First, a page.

Census data, as well as data collected through polls by the well-regarded research arm of the Wilder Foundation, show communities are experiencing economic and demographic shifts that have come to be called the "new normal." These are not temporary trends but significant and permanent changes that will affect us all.
- By 2030, older-age people will outnumber school-age children for the first time (in North Dakota and South Dakota, these shifts are happening even earlier - 2012 and 2019, respectively).
- Our children are growing up in a world where three out of four are people of color, while only one in 12 people in the Baby Boom generation were of color.
- Rural areas are losing their working-age adults (and the children they raise) to urban areas.
- In the last 15 years, the rate of diabetes has more than doubled.
- Rising health care costs have more than doubled in the last 40 years, and people have compensated by saving less.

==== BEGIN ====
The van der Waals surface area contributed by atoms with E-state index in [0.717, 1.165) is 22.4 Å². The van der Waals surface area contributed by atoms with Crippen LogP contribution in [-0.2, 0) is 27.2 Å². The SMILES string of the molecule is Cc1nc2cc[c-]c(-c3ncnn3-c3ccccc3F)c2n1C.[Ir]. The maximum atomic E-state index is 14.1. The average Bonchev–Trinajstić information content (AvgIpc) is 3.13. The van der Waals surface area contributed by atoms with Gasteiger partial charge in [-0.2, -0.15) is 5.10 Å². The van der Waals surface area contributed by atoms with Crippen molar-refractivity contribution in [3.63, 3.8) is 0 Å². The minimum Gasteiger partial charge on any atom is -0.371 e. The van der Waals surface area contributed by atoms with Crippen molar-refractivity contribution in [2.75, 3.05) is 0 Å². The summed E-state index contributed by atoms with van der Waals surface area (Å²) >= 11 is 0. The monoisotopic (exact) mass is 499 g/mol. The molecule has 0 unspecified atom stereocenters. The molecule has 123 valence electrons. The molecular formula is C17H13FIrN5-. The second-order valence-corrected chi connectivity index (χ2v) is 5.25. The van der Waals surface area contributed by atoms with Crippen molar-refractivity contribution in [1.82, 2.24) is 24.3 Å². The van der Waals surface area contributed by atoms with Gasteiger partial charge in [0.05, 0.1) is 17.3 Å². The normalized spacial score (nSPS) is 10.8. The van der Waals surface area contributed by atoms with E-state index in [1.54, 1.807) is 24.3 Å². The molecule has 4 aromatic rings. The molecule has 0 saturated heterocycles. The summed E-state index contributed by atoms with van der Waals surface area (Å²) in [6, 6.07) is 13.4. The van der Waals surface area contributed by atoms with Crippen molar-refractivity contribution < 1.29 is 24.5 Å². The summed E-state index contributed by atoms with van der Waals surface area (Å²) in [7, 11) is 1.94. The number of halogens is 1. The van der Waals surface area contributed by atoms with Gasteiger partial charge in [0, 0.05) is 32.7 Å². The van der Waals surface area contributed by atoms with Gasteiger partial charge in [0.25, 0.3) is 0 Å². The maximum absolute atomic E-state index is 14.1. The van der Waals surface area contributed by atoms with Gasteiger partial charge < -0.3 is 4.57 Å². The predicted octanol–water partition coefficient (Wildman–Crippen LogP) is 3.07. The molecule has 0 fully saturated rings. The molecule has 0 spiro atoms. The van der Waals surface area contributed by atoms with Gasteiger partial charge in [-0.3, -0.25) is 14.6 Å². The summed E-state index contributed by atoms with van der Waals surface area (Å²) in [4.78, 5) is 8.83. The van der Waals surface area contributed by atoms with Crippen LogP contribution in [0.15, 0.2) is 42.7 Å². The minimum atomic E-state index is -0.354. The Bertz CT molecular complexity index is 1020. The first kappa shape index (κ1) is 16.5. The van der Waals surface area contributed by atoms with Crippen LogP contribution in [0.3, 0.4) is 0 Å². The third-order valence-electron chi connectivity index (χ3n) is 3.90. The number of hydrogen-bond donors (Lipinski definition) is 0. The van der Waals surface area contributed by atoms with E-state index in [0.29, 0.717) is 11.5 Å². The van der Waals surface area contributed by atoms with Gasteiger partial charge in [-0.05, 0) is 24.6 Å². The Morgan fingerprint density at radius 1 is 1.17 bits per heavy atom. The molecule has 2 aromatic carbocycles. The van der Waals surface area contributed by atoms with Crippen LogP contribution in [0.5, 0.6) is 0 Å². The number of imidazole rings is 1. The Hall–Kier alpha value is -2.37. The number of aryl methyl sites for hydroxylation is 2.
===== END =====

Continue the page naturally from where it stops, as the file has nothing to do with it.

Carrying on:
- Nearly 70 percent of job openings will require a post-secondary degree, even while high school and college graduation rates are falling.
These and other indicators show that the "new normal" is here and not going away. And across the region, people and institutions are acknowledging that these challenges exists even as they begin working together to advance solutions for them.
We believe the best way to support communities in not just surviving but thriving is by building leadership capacity, engaging communities in working together to identify and solve problems and providing access to tools for innovation. Armed with these three resources, communities can find sustainable solutions to the tough public problems they face in the age of the "new normal."